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Posts uit juli, 2013 tonen

The Gains and Pains of Joint Authorship

There are many differences between the scholarly cultures of the humanities and the natural sciences. One seemingly superficial but striking difference is in the number of authors per paper. A significant number of papers in the humanities are single-authored whereas in the natural sciences multi-authored papers are the norm; for some articles, the author list is longer than the article itself. For example, this paper on an experiment performed at the CERN Large Hadron Collider sports an army 2,926 authors, enough to fill two concert halls. In contrast to the natural sciences, publications in the humanities are typically single-authored; examples are essays in philosophy, linguistics, and literary criticism. Such scholarly endeavors are by nature individualistic. The author’s style of writing and argumentation play an important role. References to these essays are therefore often accompanied by quotes rather than by a dry summary of findings. It is apparently not only importan

The Fanciful Number 2.9013, Plus or Minus Nothing

Can we capture any aspect of human psychology in a single number? In 1956 a paper entitled The Magical Number Seven Plus or Minus Two saw the light. It was destined to become a classic in cognitive psychology. In it, George A. Miller argued that human short-term memory is limited to seven units of information. The 7 was just an approximation, which is why Miller added the cautious plus-or-minus-two. In 1993 my former colleague Anders Ericsson wrote a much-cited  paper in which he argued that minimally 10 years of deliberate practice are required to achieve expertise in a domain, an idea that was popularized by Malcolm Gladwell. It is rare to tie psychological performance to a number, but Miller’s proposal is modest, as is Ericsson’s. The numbers are not claimed to be exact and are derived in a straightforward way from the data. There is another number in psychology that makes a lot less sense: the number 2.9013. It represents the ratio between positive emotions and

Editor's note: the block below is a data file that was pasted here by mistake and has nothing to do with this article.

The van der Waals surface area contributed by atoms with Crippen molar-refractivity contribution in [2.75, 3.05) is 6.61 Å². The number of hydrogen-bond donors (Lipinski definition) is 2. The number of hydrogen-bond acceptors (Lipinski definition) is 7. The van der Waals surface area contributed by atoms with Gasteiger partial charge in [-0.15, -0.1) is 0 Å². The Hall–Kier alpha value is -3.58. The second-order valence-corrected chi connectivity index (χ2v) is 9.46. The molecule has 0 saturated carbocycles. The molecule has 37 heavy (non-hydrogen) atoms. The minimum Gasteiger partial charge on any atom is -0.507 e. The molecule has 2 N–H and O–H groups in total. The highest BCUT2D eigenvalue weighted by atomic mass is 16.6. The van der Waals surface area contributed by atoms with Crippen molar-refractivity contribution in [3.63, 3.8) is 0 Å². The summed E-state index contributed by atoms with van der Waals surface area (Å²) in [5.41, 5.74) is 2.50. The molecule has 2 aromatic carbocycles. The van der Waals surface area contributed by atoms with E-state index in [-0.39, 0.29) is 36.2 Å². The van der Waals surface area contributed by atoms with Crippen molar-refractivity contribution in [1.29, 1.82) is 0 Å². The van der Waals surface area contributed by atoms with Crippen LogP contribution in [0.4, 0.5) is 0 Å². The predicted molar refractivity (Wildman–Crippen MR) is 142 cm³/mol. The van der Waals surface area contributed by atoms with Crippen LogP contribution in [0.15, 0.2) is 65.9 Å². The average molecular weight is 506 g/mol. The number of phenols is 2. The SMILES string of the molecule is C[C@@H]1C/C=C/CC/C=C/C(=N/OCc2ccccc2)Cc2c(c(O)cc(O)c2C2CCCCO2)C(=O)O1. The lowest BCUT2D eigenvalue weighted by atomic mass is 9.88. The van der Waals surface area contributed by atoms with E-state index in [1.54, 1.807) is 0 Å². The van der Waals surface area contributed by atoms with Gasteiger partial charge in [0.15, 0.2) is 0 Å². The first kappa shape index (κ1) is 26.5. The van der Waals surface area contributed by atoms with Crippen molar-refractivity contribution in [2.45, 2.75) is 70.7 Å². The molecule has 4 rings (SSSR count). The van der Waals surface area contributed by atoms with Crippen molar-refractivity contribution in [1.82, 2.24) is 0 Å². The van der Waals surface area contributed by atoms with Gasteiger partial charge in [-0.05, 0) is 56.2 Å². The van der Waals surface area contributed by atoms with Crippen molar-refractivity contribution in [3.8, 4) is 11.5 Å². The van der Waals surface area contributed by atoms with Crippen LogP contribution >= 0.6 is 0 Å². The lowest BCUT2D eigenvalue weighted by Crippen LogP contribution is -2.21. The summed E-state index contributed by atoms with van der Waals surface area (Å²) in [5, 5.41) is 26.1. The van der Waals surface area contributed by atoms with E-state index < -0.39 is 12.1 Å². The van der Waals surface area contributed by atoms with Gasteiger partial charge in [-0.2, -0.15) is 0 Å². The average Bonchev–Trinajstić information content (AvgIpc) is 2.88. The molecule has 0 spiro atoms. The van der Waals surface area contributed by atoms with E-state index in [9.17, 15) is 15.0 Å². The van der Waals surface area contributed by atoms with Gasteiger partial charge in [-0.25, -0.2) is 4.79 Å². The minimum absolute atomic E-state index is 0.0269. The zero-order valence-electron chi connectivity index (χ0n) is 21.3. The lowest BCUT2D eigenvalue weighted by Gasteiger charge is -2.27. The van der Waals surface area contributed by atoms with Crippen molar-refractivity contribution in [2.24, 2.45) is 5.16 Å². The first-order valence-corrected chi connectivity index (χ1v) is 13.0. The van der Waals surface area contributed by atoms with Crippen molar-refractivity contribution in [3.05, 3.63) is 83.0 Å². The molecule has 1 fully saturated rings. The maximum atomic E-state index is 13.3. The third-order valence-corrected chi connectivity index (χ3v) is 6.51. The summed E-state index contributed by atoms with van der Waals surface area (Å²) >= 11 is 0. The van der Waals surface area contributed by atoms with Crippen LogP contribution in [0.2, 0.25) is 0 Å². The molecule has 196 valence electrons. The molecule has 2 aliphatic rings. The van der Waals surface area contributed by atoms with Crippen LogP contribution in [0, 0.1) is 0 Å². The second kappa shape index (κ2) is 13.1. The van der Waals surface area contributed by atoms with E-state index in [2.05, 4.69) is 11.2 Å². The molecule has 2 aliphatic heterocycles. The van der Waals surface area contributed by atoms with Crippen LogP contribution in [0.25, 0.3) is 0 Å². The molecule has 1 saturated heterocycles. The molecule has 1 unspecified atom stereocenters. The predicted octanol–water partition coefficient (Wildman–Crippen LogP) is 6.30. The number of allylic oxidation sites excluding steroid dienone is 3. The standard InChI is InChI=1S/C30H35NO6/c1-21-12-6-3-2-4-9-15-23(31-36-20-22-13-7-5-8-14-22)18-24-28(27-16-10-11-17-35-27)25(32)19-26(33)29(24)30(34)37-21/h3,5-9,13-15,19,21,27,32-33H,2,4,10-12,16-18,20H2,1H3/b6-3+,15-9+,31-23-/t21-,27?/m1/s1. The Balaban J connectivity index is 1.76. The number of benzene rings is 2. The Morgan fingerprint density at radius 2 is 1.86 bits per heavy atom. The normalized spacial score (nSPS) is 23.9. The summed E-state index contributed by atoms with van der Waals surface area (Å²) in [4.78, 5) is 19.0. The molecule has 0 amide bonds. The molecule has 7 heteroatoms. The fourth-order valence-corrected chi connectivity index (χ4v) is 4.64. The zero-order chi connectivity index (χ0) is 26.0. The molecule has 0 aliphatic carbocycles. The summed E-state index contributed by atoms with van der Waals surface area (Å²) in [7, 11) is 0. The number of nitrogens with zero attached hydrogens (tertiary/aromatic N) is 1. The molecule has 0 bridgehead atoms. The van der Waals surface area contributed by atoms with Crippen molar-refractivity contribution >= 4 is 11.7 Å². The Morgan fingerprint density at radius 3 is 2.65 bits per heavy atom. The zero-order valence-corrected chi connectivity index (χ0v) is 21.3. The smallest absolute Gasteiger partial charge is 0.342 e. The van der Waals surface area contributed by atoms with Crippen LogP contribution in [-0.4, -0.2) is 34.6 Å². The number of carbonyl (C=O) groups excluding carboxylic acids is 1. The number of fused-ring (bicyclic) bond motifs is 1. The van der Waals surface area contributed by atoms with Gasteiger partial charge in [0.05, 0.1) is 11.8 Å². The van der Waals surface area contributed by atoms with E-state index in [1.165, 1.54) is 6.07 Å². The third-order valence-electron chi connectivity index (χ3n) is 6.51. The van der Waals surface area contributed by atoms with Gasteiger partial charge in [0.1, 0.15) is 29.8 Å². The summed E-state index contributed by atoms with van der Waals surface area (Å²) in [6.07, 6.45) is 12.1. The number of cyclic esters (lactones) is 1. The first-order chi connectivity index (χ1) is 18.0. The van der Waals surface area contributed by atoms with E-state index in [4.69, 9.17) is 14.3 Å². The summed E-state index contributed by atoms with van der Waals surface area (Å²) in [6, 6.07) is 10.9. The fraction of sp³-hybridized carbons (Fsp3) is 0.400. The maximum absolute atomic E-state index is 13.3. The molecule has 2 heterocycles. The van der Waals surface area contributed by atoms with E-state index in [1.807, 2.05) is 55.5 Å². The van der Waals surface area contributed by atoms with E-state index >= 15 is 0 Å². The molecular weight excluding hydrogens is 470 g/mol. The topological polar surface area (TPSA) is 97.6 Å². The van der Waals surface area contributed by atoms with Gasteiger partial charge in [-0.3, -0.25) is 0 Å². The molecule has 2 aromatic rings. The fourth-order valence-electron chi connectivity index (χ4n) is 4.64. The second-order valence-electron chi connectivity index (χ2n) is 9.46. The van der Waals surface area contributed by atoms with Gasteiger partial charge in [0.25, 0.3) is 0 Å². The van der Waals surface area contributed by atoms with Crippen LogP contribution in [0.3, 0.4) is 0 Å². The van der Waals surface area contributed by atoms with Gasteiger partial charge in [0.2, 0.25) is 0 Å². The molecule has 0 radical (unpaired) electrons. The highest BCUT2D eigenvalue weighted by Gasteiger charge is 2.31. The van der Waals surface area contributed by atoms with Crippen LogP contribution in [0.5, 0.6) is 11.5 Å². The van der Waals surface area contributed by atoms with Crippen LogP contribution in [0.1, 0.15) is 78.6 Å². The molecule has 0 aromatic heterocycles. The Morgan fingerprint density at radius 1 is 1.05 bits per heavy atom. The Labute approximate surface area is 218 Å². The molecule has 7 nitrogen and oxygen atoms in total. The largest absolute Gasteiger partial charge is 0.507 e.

Let the Sabers Rattle: A Cross-cultural Comparison of Doctoral Defenses

Along with getting tenure, the most important rite of passage in an academic career is the defense of the doctoral dissertation.  Across the globe, defenses range from academic inquisitions to folkloristic public events. Dissertation defenses in the Netherlands fall on the folkloristic end of the spectrum. This is because the defense and conferral of the degree are rolled into one event. The candidate’s family, friends, and department colleagues are in attendance and the eight or so committee members, including the candidate’s major professor, are wearing full academic regalia. Defenses in the United Kingdom are a decidedly more austere affair involving only the candidate and two external examiners; not even the major professor is allowed present. The examination I participated in took place in a small room in the bowels of a building. After the, successful, defense the candidate’s major professor and two lab mates suddenly appeared in the hallway with champagne gla